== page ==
Panel had written to state regarding poor conditions of homes for vagrants
Kolkata : Deaths of around 10 inmates in December this year at a government-run vagrant home at Kandi in Murshidabad could have been avoided if the state government had followed the recommendations sent by the National Human Rights Commission (NHRC) a year ago.
Despite a letter by the NHRC on 5 December 2012 regarding the appalling condition of vagrant homes, the state government did not follow the recommendations to improve the infrastructure of the state-run homes.
The letter, which was sent by the NHRC to the chief secretary on 5 December 2012, mentioned that inmates of government-run vagrant homes are forced to live in pitiable conditions. There were no doctors and the budget for medicine is “pittance”. On an average Re 1 is spent per day/per inmate on medicine which is “woefully inadequate”. Lack of drinking water facilities has resulted in acute cholera at the state-run homes.
In 2012, around 20 vagrants died at Dhakuria vagrant home due to lack of drinking water facilities. Even the ratio of inmates and attendants is irregular and at present in all the government-run vagrant homes the inmates:attendant ratio is 4:1. The NHRC had recommended that for each vagrant there should be one permanent attendant. The human rights commission in its letter mentioned that exceptionally high number of deaths were reported in 2012 at the vagrant homes. Around 90 vagrants died at Dhakuria state-run homes while 31 died at Mahalandi Lunatic Home at Murshidabad and the reason cited are poor medical facilities unhygienic conditions at homes and malnutrition.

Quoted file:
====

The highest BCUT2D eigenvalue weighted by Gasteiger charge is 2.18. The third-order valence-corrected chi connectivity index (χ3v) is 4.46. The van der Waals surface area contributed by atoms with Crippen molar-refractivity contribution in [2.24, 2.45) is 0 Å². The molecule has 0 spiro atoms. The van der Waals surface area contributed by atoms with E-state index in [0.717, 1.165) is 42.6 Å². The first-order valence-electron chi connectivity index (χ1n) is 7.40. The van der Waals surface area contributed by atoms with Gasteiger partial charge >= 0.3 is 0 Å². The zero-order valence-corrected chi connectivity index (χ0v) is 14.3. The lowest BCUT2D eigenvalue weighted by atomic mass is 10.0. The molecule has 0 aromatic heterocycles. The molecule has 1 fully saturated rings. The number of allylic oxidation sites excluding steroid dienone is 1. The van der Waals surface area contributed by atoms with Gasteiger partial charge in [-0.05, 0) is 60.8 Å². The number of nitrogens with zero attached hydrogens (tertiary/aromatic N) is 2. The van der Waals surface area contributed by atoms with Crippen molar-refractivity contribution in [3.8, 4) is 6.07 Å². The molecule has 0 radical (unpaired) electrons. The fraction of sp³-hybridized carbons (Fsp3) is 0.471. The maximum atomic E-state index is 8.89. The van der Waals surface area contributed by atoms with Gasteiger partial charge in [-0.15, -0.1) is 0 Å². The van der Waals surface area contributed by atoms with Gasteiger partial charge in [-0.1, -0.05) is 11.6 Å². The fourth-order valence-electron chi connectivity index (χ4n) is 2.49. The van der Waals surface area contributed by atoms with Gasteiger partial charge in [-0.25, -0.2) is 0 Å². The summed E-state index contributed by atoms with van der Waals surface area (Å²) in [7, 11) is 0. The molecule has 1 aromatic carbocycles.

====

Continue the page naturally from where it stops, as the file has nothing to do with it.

A team from NHRC visited the Mahalandi Lunatic Home at Murshidabad and found that the clothing of the inmates was changed three days before the team’s visit. The toilets, dormitories and the surroundings of the state-run homes are unhygienic. It also stated that in most of the vagrant homes, mentally ill persons are being kept which is a violation of the Mental Health Act, 1987, and gross violation of human rights.
The recommendations include improving infrastructure of government-run homes and clean clothes and bedsheets for the inmates. There should be provisions for drinking water and ambulance facilities should be available at all state-run vagrant homes. Since most of the state-run homes do not have adequate staff, the panel recommended that managers of the state-run homes should be full-time officials. All state-run homes should appoint a specialist from v arious disciplines who will look after the mental and physical health of the inmates, it recommended.
The government should also provide adequate recreational facilities for the inmates and the homes should be clean and hygienic. The budget for medicine needs to be increased substantially, the panel reported. Mrs Sabitri Mitra, social welfare minister, said they are trying to revamp the infrastructure of the state-run homes soon.